When he met with reporters for the first time before this college football season began, Virginia Tech cornerback Jayron Hosley let it be known that his goal was to end the year with 15 interceptions. It didn’t seem all that far-fetched either considering Hosley led the country with nine interceptions as a sophomore in 2010.

But his junior season hasn’t gone according to plan. Through 10 games, Hosley has just three interceptions — and none since the Hokies’ loss to Clemson back on Oct. 1. In recent weeks, opposing teams have had more success completing passes to players Hosley is defending than Virginia Tech fans have grown accustomed to seeing.

That’s not the greatest sign with North Carolina wide receiver Dwight Jones (63 catches, 913 yards, eight touchdowns) coming to Lane Stadium on Thursday. Hosley, though, seems to realize he hasn’t quite lived up to his preseason expectations.

“As far as productivity I haven’t put up the numbers I had last year thus far,” said Hosley, whose best game this year came against Arkansas State back in September when he intercepted two passes and completely shut down former Oklahoma recruit Josh Jarboe. “I won’t compare it to last year. It’s a new year. Not everything is gonna go your way. You’ve got to keep fighting and continue the season. My head’s not down. I’m still up. My head’s high.”

Part of the problem has been the hamstring injury Hosley suffered in practice before the Wake Forest game (and then re-aggravated on a 77-yard touchdown reception by Demon Deacons wide receiver Chris Givens). Hosley was forced to miss Virginia Tech’s win over Boston College the next week.

He admitted this week the injury still felt tight when he returned to the lineup for the Hokies’ win over Duke, and it showed when Hosley was flagged for two pass interference penalties and allowed Blue Devils wide receiver Conner Vernon to finish with four catches for 88 yards.

But Hosley said his hamstring was back to full strength after Virginia Tech’s bye week, which made his performance last Thursday against Georgia Tech more concerning. Hosley was again flagged for pass interference and gave up a 41-yard completion against a Yellow Jackets squad that attempted just 14 passes.

“I believe Jayron is healthy. It’s just the past couple games he hasn’t played to the standard he has and we have for him,” defensive backs coach Torrian Gray said. “It’s about getting back to the fundamentals really, not having to feel like he has to make every play.”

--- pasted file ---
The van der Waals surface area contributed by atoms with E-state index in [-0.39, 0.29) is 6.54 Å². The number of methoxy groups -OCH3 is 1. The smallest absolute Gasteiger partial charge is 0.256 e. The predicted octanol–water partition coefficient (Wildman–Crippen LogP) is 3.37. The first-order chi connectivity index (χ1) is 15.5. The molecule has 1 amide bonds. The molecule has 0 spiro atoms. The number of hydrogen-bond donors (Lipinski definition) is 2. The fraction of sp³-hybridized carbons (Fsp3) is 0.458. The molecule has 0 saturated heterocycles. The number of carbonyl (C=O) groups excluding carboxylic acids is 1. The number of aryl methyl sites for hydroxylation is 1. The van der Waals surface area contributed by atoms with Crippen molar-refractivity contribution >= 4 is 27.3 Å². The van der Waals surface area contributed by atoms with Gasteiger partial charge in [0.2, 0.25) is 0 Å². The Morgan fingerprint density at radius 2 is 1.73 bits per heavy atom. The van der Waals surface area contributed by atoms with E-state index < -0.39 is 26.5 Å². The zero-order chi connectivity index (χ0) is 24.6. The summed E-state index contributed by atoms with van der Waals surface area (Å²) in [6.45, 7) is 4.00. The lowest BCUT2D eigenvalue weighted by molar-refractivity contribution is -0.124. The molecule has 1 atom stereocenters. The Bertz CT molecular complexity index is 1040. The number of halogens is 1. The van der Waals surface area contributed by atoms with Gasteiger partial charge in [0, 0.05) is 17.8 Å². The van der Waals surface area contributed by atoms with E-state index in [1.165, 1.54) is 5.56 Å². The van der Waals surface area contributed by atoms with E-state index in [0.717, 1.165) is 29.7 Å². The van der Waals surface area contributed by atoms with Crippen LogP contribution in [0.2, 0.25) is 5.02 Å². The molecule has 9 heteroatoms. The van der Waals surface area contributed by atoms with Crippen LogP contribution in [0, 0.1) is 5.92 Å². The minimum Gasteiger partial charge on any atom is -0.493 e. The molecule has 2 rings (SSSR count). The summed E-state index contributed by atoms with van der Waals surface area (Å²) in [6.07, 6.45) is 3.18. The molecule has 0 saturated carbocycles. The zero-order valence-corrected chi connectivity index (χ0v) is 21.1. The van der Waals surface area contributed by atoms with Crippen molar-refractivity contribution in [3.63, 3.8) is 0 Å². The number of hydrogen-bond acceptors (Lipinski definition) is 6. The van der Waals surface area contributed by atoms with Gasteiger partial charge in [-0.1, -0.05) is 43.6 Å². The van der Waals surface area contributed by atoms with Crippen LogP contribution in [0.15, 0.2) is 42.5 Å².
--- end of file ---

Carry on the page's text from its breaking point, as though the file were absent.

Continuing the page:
Hosley, as Virginia Tech’s coaches pointed out this week, is a playmaker at heart, but that philosophy has sometimes cost him now that he’s being asked to play more man-to-man coverage this year. Last season, he played on the wide side of the field in mostly zone coverage, taking advantage of his preternatural instincts to pick off opposing quarterbacks seemingly at will.

The move to boundary cornerback also seems to have hampered the 5-foot-10 Hosley defending the deep ball. Gray said on both passes Georgia Tech completed on Hosley, the junior turned to try and make a play on the ball too early.

“That’s probably the hardest part of being a defensive back — playing the deep ball,” Hosley said. “When you got a quarterback putting it back shoulder, you’ve got to be able to turn towards the man and play it instead of turning away. You just got to play what you see on film and that’s basically the thing I’ve been trying to work on all season.”

Hosley’s main responsibility Thursday will be to slow down Jones, a 6-4, 225-pound preseason all-ACC selection who almost certainly will play in the NFL. But it could also be a breakout game for Hosley because North Carolina quarterback Bryn Renner has thrown an ACC-high 11 interceptions this year and “takes a lot of risks down field trying to get his receivers to make plays,” according to safety Antone Exum. “He’s a guy that can beat you with the pass, but he can also play for you, throwing you the ball.”

Jones had just one catch for four yards facing the Hokies last year as Virginia Tech intercepted North Carolina senior T.J. Yates four times. But former cornerback Rashad Carmichael, now with the Houston Texans, mostly covered Jones in 2010.

Hosley, too, is considered an NFL prospect, but he again declined to speculate this week as to whether he’ll forgo his senior season and declare for the NFL draft following the season. He also seems to have dialed back the individual goals, saying his mission as the Hokies enter the final stretch of the regular season is to “win. That’s it. Win. Whatever I got to do to help my team win and just keep playing ball. It’s not over until the last game, so we just got to keep winning out.”

And despite some of the unexpected ups-and-downs Hosley has had this year, the coaching staff hasn’t wavered in their belief that more often than not Hosley will end up making a game-changing play.

“I would say there’s plays he would like to have back, but after I said that I’d still match him up against whoever their best one is,” Coach Frank Beamer said. “His aggressiveness may get him in trouble from time to time, but a lot of times he can make up for it. I still think when it’s all said and done, I have great confidence in Jayron Hosley.”